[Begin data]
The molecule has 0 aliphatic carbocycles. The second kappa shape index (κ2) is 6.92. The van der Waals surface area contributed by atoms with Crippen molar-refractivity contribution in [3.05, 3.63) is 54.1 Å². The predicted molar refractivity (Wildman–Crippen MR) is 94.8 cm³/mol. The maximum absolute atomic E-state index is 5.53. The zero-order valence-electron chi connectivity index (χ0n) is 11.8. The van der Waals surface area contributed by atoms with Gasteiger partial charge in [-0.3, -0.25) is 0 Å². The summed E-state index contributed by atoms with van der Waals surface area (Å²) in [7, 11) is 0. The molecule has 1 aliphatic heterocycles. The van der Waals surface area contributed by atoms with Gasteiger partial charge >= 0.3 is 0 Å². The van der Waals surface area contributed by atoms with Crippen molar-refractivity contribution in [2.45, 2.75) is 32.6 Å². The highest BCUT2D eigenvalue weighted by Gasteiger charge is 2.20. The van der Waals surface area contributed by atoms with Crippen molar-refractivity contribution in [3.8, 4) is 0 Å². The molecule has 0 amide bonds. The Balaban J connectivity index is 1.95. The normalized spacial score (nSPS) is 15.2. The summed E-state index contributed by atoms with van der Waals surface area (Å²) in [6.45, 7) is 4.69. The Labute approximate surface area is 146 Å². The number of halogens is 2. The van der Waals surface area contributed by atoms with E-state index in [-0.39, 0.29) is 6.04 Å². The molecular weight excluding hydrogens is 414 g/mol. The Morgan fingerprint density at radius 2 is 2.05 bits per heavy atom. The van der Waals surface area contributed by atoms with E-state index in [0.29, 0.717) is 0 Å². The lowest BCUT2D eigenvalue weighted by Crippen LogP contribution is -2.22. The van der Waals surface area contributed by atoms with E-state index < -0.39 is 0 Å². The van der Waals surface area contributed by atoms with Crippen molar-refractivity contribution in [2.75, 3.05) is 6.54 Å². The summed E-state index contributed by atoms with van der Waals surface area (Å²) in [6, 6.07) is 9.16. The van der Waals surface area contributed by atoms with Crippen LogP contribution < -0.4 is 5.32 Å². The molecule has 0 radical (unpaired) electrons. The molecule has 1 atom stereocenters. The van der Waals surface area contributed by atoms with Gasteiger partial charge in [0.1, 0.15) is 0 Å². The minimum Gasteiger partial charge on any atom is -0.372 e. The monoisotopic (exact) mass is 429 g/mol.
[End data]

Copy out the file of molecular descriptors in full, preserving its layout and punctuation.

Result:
The molecule has 0 aliphatic carbocycles. The second kappa shape index (κ2) is 6.92. The van der Waals surface area contributed by atoms with Crippen molar-refractivity contribution in [3.05, 3.63) is 54.1 Å². The predicted molar refractivity (Wildman–Crippen MR) is 94.8 cm³/mol. The maximum absolute atomic E-state index is 5.53. The zero-order valence-electron chi connectivity index (χ0n) is 11.8. The van der Waals surface area contributed by atoms with Gasteiger partial charge in [-0.3, -0.25) is 0 Å². The summed E-state index contributed by atoms with van der Waals surface area (Å²) in [7, 11) is 0. The molecule has 1 aliphatic heterocycles. The van der Waals surface area contributed by atoms with Gasteiger partial charge >= 0.3 is 0 Å². The van der Waals surface area contributed by atoms with Crippen molar-refractivity contribution in [2.45, 2.75) is 32.6 Å². The highest BCUT2D eigenvalue weighted by Gasteiger charge is 2.20. The van der Waals surface area contributed by atoms with Crippen molar-refractivity contribution in [3.8, 4) is 0 Å². The molecule has 0 amide bonds. The Balaban J connectivity index is 1.95. The normalized spacial score (nSPS) is 15.2. The summed E-state index contributed by atoms with van der Waals surface area (Å²) in [6.45, 7) is 4.69. The Labute approximate surface area is 146 Å². The number of halogens is 2. The van der Waals surface area contributed by atoms with E-state index in [-0.39, 0.29) is 6.04 Å². The molecular weight excluding hydrogens is 414 g/mol. The Morgan fingerprint density at radius 2 is 2.05 bits per heavy atom. The van der Waals surface area contributed by atoms with E-state index in [0.29, 0.717) is 0 Å². The lowest BCUT2D eigenvalue weighted by Crippen LogP contribution is -2.22. The van der Waals surface area contributed by atoms with E-state index < -0.39 is 0 Å². The van der Waals surface area contributed by atoms with Crippen molar-refractivity contribution in [2.75, 3.05) is 6.54 Å². The summed E-state index contributed by atoms with van der Waals surface area (Å²) in [6, 6.07) is 9.16. The van der Waals surface area contributed by atoms with Crippen LogP contribution < -0.4 is 5.32 Å². The molecule has 0 radical (unpaired) electrons. The molecule has 1 atom stereocenters. The van der Waals surface area contributed by atoms with Gasteiger partial charge in [0.1, 0.15) is 0 Å². The minimum Gasteiger partial charge on any atom is -0.372 e. The monoisotopic (exact) mass is 429 g/mol.